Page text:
Adobe Acrobat Reader Buffer Overflow in Parsing Filenames Lets Remote Users Execute Arbitrary Code
SecurityTracker Alert ID: 1010676|
SecurityTracker URL: http://securitytracker.com/id/1010676
(Links to External Site)
Date: Jul 12 2004
Execution of arbitrary code via network, User access via network|
Fix Available: Yes Vendor Confirmed: Yes |
iDEFENSE reported a buffer overflow vulnerability in Adobe Acrobat Reader. A remote user can execute arbitrary code on the target user's system.|
It is reported that a remote user can create a specially crafted filename containing NULL characters and with a long file extension to trigger a stack overflow. When the target user's Acrobat Reader opens the file, arbitrary code will be executed.
The vendor was reportedly notified on March 11, 2004.
Greg MacManus (iDEFENSE Labs) is credited with discovering this flaw.
The original advisory is available at:
A remote user can create a file that, when opened by the target user, will cause arbitrary code to be executed on the target user's system with the privileges of the target user.|
The vendor corrected the flaw in version 6.0.2. Information on how to update is available at:|
Vendor URL: www.adobe.com/ (Links to External Site)
|Underlying OS: Windows (Any)|
Source Message Contents
Subject: iDEFENSE Security Advisory 07.12.04: Adobe Reader 6.0 Filename Handler Buffer Overflow Vulnerability|
Adobe Reader 6.0 Filename Handler Buffer Overflow Vulnerability
iDEFENSE Security Advisory 07.12.04
July 12, 2004
Adobe Reader is a program used to display Portable Document Format (PDF)
Exploitation of a buffer overflow vulnerability in Adobe Reader 6.0
could allow remote attackers to execute arbitrary code.
The problem specifically exists within a routine that is responsible for
splitting the filename path into multiple components. Due to a parsing
error involving NULL characters, an attacker can force Adobe Reader to
open a file containing an unhandled file extension. If an overly long
extension is supplied, a stack based overflow occurs.
Successful exploitation allows an attacker to execute arbitrary code
under the privileges of the local user. Remote exploitation is possible
by sending a specially crafted e-mail and attaching the malicious PDF
iDEFENSE has confirmed that Adobe Acrobat Reader version 6.0.1 is
vulnerable. It is suspected that other versions of Adobe Acrobat Reader
are vulnerable as well. Adobe Acrobat may also be vulnerable.
V. VENDOR RESPONSE
Coordinated public disclosure of this vulnerability did not occur.
According to Adobe, the vulnerability was patched on June 7, 2004 when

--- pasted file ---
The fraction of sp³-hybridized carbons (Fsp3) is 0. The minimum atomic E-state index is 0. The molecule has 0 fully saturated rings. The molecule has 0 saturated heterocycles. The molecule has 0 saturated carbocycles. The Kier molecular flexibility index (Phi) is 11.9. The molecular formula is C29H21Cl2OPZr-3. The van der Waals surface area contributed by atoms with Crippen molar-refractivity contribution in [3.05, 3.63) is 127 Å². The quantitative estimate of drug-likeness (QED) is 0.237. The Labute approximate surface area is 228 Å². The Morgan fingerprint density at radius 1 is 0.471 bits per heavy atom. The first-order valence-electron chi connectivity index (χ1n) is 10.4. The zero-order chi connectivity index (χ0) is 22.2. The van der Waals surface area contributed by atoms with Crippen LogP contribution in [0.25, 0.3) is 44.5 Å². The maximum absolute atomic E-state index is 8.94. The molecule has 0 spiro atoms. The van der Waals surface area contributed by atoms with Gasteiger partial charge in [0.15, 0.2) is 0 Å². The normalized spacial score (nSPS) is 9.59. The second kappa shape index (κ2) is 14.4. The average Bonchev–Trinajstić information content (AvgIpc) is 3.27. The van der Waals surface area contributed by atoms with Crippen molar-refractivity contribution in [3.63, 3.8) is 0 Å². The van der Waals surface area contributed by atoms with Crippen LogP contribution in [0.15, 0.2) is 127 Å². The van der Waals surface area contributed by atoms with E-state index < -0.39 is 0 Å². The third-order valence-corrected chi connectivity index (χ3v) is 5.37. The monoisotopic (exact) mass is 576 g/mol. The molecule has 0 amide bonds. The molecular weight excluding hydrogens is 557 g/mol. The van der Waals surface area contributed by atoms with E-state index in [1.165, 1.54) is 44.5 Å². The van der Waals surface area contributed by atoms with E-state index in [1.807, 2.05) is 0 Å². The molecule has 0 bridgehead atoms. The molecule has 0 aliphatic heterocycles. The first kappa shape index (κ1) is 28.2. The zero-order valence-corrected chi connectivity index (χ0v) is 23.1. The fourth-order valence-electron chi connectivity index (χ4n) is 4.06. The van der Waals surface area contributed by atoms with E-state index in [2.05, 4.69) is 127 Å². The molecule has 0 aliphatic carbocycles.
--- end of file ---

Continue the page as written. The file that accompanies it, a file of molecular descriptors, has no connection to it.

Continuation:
Adobe Reader 6.0.2 was released. A vendor security advisory was not
released but the following statement was included in a changelog
(http://www.adobe.com/support/techdocs/34222.htm) detailing the changes
included in the 6.0.2 update:
\\\"Security update to further restrict malicious code execution.\\\"
Adobe\\\'s official response is below:
\\\"Adobe Systems Incorporated recommends that users update to the latest
release of Adobe Acrobat and the free Adobe Reader, version 6.0.2.
Instructions and further information is available at:
VI. CVE INFORMATION
The Common Vulnerabilities and Exposures (CVE) project has assigned the
name CAN-2004-0632 to this issue. This is a candidate for inclusion in
the CVE list (http://cve.mitre.org), which standardizes names for
VII. DISCLOSURE TIMELINE
02/02/2003 Exploit discovered by iDEFENSE
03/11/2004 Initial vendor notification
03/11/2004 Initial vendor response
03/11/2004 iDEFENSE clients notified
06/07/2004 Vendor update released
07/12/2004 Public Disclosure
Greg MacManus (iDEFENSE Labs) is credited with this discovery.
Get paid for vulnerability research
VI. LEGAL NOTICES
Copyright (c) 2004 iDEFENSE, Inc.
Permission is granted for the redistribution of this alert
electronically. It may not be edited in any way without the express
written consent of iDEFENSE. If you wish to reprint the whole or any
part of this alert in any other medium other than electronically, please
email email@example.com for permission.
Disclaimer: The information in the advisory is believed to be accurate
at the time of publishing based on currently available information. Use
of the information constitutes acceptance for use in an AS IS condition.
There are no warranties with regard to this information. Neither the
author nor the publisher accepts any liability for any direct, indirect,
or consequential loss or damage arising from use of, or reliance on,